Review by Ellen S. Jaffe
Playwright, Judith Thompson, directs the Factory Theatre’s haunting production of her own play “The Crackwalker”. Originally produced in 1980, this is Thompson’s first play, inspired by a mask-making class she took in theatre school; and by her summer job working for the Ministry of Community and Social Services in Kingston. It is the final play in the Factory Theatre’s current season, “Naked: Canadian Classics Reimagined.”
The actors portray the kind of characters who often fall through society’s cracks – the people who appear in newspaper headlines but with whom most of us have no real contact. Photo by Michael Joseph
Thompson gives these people a voice, demonstrates their resilience and love, and explores their hardships. The soul of a dead baby “hovers over the play”, she tells us in the program notes – literally, in a painting above the stage and figuratively, in the story-line itself. A mysterious Man appears on stage first, beautifully played by Anishinaabe actor/dancer Waawaate Fobister. He seems beyond time and place, like a Native spirit-guide, who takes on various roles. His movements and chants embody the nightmarish despair of the characters & their world. He also depicts other characters & scenic elements…toward the end, offering the possibility of redemption.
This expressionistic element contrasts with the more naturalistic dialogue of two couples: Theresa (Yolanda Bonnell) and Alan (Stephen Joffe) and their friends Sandy (Claire Armstrong) and Joe (Greg Gale). Thompson has an ear for the way people talk as they struggle with outer and inner circumstances. Bonnell gives a deeply moving performance as Theresa, the “slow” (mentally-challenged), overweight, essentially good-hearted young woman, who fills her emotional holes with doughnuts and sex. She loves and wants to protect her baby, but these instincts are over-ridden by her own weaknesses, and by the increasingly desperate, erratic behaviour of her boyfriend.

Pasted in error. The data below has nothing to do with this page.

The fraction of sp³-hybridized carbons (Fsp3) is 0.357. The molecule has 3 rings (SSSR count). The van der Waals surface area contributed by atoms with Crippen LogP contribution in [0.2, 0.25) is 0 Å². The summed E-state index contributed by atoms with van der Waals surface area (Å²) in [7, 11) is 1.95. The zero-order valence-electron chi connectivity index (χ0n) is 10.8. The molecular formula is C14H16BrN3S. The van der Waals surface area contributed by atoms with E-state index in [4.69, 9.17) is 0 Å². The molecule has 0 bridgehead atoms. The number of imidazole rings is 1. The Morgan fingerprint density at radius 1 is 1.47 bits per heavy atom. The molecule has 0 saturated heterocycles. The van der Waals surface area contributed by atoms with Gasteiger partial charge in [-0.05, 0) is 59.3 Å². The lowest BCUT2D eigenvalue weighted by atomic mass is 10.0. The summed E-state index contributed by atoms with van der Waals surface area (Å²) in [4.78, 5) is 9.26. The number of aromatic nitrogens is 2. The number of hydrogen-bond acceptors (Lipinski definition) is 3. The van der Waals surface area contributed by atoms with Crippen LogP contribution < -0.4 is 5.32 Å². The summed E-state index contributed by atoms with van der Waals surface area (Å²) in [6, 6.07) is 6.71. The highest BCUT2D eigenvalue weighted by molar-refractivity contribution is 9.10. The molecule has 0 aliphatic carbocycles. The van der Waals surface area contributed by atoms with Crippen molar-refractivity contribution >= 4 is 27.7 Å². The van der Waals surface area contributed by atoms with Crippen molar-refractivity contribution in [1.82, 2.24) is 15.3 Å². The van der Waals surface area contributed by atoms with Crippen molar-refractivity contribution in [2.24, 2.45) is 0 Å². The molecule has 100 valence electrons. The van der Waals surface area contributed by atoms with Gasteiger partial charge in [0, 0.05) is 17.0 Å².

Joffe ably depicts Alan’s transition from a boy infatuated with Theresa, seeing her as a Madonna, to a young man in the grip of tortured thoughts. Sandy and Joe, whose lives are a bit more stable, reveal the complex bond that holds a couple together despite violence. Sandy tries to escape Joe’s anger but is pulled back by their mutual need. Gale is frighteningly effective in portraying Joe’s abrupt violence, which masks a sense of inadequacy. Armstrong’s Sandy reveals an engaging common sense ability to survive, and fierce loyalty to Theresa and Alan, even in tragic circumstances.
The two-act play has an episodic structure; the narrative line emerges gradually. I liked the visual effects in the production, created by Erin Gerofsky’s costumes; Randi Helmers’ visual arts; and Kaileigh Krysztofiak’s dramatic lighting. The stage is bare, except for a floor-painting that embodies Aboriginal themes, and the painting overhead, which reflects the changing moods.
I haven’t seen this play before, though I have admired several of Thompson’s other works, and I found myself being drawn deeper and deeper into its riveting world. I was puzzled; however, by the seating of 15 audience members on stage, behind the actors. Were they meant to be witnesses to the action, or simply part of the audience? The Crackwalker continues at the Factory Theatre until April 10th.